Most people do not know but Mbaise and Ngwa are kith and kin... seperated by The Imo River but keeping similar customs and a very similar dialect..

As one scholar puts it... Mbaise dialect and culture is about 60% Ngwa, 30% Uratta and 10%Isu

The Ohuhu su group is one of the largest Igbo subgroup.. although there is currently no pan Ohuhu cultural association except perhaps Ezumezu Mbaise.

The Ohuhu is the name Ngwa used to refer to the Ezinihitte located to their West and Umuahia to their North...

The meaning the name implies is that of a straggler i.e those who where left behind.

They were part of the same wave of population movement of Southern igbo from their homeland in what most likely was Alinso towards an Eastern direction to settle on the banks of the Imo River

The Ohuhu were those of the group who tallied behind and with time integrated with the neighbouring Uratta and Isu peoples they found on the West bank of the River Imo
Whereas the Ngwa were cultural purists who quickly crossed the Imo river in search of land and greener pastures.

The Ngwa were believed to have been led by legendary figure Ngwa Ukwu who gave his name to the tribe...and his brothers Nsulu, Nwaoha and Ntigha.

Despite being apart over the centuries Ohuhu people and Ngwa continue to share several cultural similarities (e.g nwanjoku and mmaji culture, dog rites, similar deities and dances such as ekereavu, abiigbo, ese l'uko etc) as well as similarities in dialect

The myriad of name places called Okpuala (which where they erected a shrine to Ala) scattered in ikeduru, Mbaise and Ngor/Okpala are evidence of these Ohuhu-Ngwa migrations....

However one must note that the migrations across the imo river did not happen in one stroke as told by oral tradition...careful scientific and anthropological study reveals that the movement across the river occurred in different waves after the initial crossing as different Mbaise groups crossed the river as a result of land shortages and the Ngwa needing more manpower to subdue the Annang on the other side...
As such there are name replications of several towns between Mbaise and Ngwa some of which do not intermarry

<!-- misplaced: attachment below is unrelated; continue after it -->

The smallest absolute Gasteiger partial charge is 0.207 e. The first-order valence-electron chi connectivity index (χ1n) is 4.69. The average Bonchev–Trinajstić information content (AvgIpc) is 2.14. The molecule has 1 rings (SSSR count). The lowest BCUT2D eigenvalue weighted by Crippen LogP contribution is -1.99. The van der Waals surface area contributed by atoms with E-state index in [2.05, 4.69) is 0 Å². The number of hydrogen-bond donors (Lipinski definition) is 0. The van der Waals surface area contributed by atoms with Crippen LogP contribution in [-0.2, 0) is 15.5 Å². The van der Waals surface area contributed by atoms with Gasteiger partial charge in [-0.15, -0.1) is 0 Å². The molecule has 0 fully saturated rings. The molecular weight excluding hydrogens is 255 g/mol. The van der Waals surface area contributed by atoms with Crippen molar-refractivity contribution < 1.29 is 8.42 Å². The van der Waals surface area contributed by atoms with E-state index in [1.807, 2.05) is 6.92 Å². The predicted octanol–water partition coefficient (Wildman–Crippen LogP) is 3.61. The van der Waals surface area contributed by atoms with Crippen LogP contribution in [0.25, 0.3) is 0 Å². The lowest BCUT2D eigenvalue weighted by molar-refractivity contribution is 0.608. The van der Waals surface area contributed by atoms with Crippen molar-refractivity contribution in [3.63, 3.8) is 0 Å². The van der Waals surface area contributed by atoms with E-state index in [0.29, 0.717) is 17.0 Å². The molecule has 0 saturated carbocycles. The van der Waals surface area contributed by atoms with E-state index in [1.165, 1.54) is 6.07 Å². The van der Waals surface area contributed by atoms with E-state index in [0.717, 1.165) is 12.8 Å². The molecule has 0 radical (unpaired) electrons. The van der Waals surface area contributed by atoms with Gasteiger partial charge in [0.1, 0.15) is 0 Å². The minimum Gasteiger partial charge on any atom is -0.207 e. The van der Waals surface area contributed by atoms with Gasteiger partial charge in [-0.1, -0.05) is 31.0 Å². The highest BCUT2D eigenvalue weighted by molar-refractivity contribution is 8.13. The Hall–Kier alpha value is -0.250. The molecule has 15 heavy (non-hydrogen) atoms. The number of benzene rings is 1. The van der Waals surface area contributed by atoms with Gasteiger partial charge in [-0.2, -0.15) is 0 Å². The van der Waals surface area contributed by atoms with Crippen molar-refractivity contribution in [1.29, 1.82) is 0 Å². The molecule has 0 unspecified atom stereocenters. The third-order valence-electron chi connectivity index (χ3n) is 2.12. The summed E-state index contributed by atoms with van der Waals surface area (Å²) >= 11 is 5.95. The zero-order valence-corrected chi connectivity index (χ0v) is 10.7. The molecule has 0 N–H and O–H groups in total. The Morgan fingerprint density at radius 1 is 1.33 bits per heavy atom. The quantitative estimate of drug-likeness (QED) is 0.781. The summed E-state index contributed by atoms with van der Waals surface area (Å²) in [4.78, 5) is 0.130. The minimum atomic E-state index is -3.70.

E.g there is Nguru, Mbutu, Onicha, Ekwereazu, Itu, Umuagwa, Uvuru, Amorji, Ogbor, Obohia, Obizi, in both Mbaise and Ngwa.

In the 1940s 5 Ohuhu clans coalesced to form a seperate identity known as Mbaise
These clans were Agbaja, Ahiara, Oke-Uvuru, Ekwereazu and Ezinihitte.

There are Ohuhu clans which did not join the merger... isu-obiangwu did not, Umuohiagu, Umuowa, Logara, Okpala did not. Obowo did not

Obowo tradition of origin was somewhat varied... they posit that they did not follow the same route as other Ohuhu people but had dallied behind, they arrived with their kin Obohia clan and Ihitte-Afoukwu (Obokwu)
One oral tradition had it that they took a different route from other Ohuhu-Ngwa people via Orlu while another has it that they came via Nekede.... this might be plausible given cultural similarities that link them to Owerri.

It was from this population movement that would later cross the river to settle North of Ngwa in what is now Umuopara and Umuhu na Okaiuga (Ohuhu) clans of Umuahia today...
It was from the same Ezinihitte axis that crossed over to form Ubakala clan of Umuahia today. (Ibeku and Olokoro are more affiliated to Bende-Ikwuano people)

Obowo for political reasons chose to align with Etiti (ihitte and Ehime) seeing also as Okigwe administrative court was closer to them.

In total Ohuhu people make up the following: Ahiara, Ekwereazu, Agbaja(Nguru, Enyiogugu, Lagwa etc) Mbutu, Uvuru, Ogbor, Ezinihitte(Onicha, Eziudo, Itu, Ife, Amaumara, Okpofe etc)
Isu-Obiangwu, Umuohiagu, Logara, Okpala, Obowo, Umuhu na Okaiuga, Umuopara, Ubakala
United by one culture and their closeness to the Ngwa

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